Bradbury Stories

Bradbury Stories

100 of His Most Celebrated Tales

Book - 2003
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For more than sixty years, the imagination of Ray Bradbury has opened doors into remarkable places, ushering us across unexplored territories of the heart and mind while leading us inexorably toward a profound understanding of ourselves and the universe we inhabit. In this landmark volume, America's preeminent storyteller offers us one hundred treasures from alifetime of words and ideas -- tales that amaze, enthrall, and horrify; breathtaking journeys backward and forward in time; classic stories with the undiminished power to tantalize, mystify, elate, and move the reader to tears. Each small gem in the master's collection remains as dazzling as when it first appeared in print.

There is magic in these pages: the wonders of interstellar flight, a conspiracy of insects, the early bloom of love in the warmth of August. Both the world of Ray Bradbury and its people are vivid and alive, as colorfully unique as a poker chip hand-painted by a brilliant artist or as warmly familiar as the well-used settings on a family's dining room table. In a poor man's desire for the stars, in the twisted night games of a hateful embalmer, in a magnificent fraud perpetrated to banish despair and repair a future, in a writer's wonderful death is the glowing proof of the timeless artistry of one of America's greatest living bards.

The one hundred stories in this volume were chosen by Bradbury himself, and span a career that blossomed in the pulp magazines of the early 1940s and continues to flourish in the new millennium. Here are representatives of the legendary author's finest works of short fiction, including many that have not been republished for decades, all forever fresh and vital, evocative and immensely entertaining. This is Bradbury at his very best -- golden visions of tomorrow, poetic memories of yesterday, dark nightmares and glorious dreams -- a grand celebration of humankind, God's intricate yet poignantly fallible machineries of joy.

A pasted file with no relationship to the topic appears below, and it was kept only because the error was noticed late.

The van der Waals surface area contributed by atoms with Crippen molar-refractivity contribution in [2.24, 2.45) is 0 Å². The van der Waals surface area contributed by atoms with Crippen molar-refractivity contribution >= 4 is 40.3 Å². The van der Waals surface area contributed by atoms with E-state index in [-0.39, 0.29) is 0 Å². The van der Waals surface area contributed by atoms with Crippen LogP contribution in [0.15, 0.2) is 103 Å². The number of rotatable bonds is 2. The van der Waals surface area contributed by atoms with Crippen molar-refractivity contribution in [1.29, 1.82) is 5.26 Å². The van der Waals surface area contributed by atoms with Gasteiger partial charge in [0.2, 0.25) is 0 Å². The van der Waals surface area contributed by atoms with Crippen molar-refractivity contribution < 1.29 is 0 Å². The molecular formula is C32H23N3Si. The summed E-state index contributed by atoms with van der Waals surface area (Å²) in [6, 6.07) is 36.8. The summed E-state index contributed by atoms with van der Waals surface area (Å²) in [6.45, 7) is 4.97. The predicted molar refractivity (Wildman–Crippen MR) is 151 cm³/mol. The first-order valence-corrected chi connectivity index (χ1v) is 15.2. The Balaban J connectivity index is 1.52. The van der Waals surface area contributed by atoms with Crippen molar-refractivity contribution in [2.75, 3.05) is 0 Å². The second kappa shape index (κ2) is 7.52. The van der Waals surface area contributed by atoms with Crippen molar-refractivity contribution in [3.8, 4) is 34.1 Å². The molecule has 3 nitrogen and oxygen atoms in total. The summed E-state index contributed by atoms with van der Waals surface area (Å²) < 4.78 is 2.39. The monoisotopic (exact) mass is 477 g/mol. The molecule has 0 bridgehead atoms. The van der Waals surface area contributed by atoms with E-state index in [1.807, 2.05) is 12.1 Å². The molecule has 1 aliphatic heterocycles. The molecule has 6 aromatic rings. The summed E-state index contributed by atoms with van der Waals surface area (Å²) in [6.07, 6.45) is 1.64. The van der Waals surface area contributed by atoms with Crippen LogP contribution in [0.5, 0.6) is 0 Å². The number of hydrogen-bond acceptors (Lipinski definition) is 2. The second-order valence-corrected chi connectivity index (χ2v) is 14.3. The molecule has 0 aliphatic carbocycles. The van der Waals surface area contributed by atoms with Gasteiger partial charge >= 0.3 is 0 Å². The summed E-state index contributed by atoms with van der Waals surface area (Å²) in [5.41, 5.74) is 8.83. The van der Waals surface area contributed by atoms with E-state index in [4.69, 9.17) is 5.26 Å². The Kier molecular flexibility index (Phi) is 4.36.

Publisher: New York : William Morrow, 2003.
ISBN: 9780060542429
006054242X
Characteristics: xvii, 893 p. ; 25 cm.

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d
deebitner
Mar 26, 2018

I'd already said what a joy it was to read The Martian Chronicles a while back. Now I get to share with you how I felt about this compendium of short stories - truly amazing work, and a lot of it very much ahead of its time.

Don't get me wrong, there's a lot of social roles being taken as forever fixed. But at the same time, Bradbury was capable of seeing much more. For instance, "June 2003: Way In The Middle Of The Air" hypothesizes a world where the civil rights movement didn't happen and African-Americans went to Mars as a group.  This is, in fact, a part of The Martian Chronicles - but it has a lot more impact here on its own, and deserves to be read independently. He writes so many short horror stories and clearly loves his Poe - who shows up as a character in a few of them - but he also writes odd short love tales. The sheer size of this volume makes it probable that there's something for everyone.

Bradbury has aged extremely well, as long as you can get past the 50s-household setting of a lot of his work. I am glad that I can. Five of five stars.

c
Casiepaws
Jul 20, 2017

page 305

r
Raiiner
Jun 22, 2011

If I ever read another Bradbury story, whether at school or at home, I'll fly up to Mars and cry. Incidentally, this wasn't a bad anthology. He has some good stuff going for him, but after a while they all blend together and turn out being the same.

They're either about: 1. a boy called Douglas Spaulding. 2. Spaceships and Mars. 3. People dying.
Or not. But the majority were about Douglas Spaulding and Mars.

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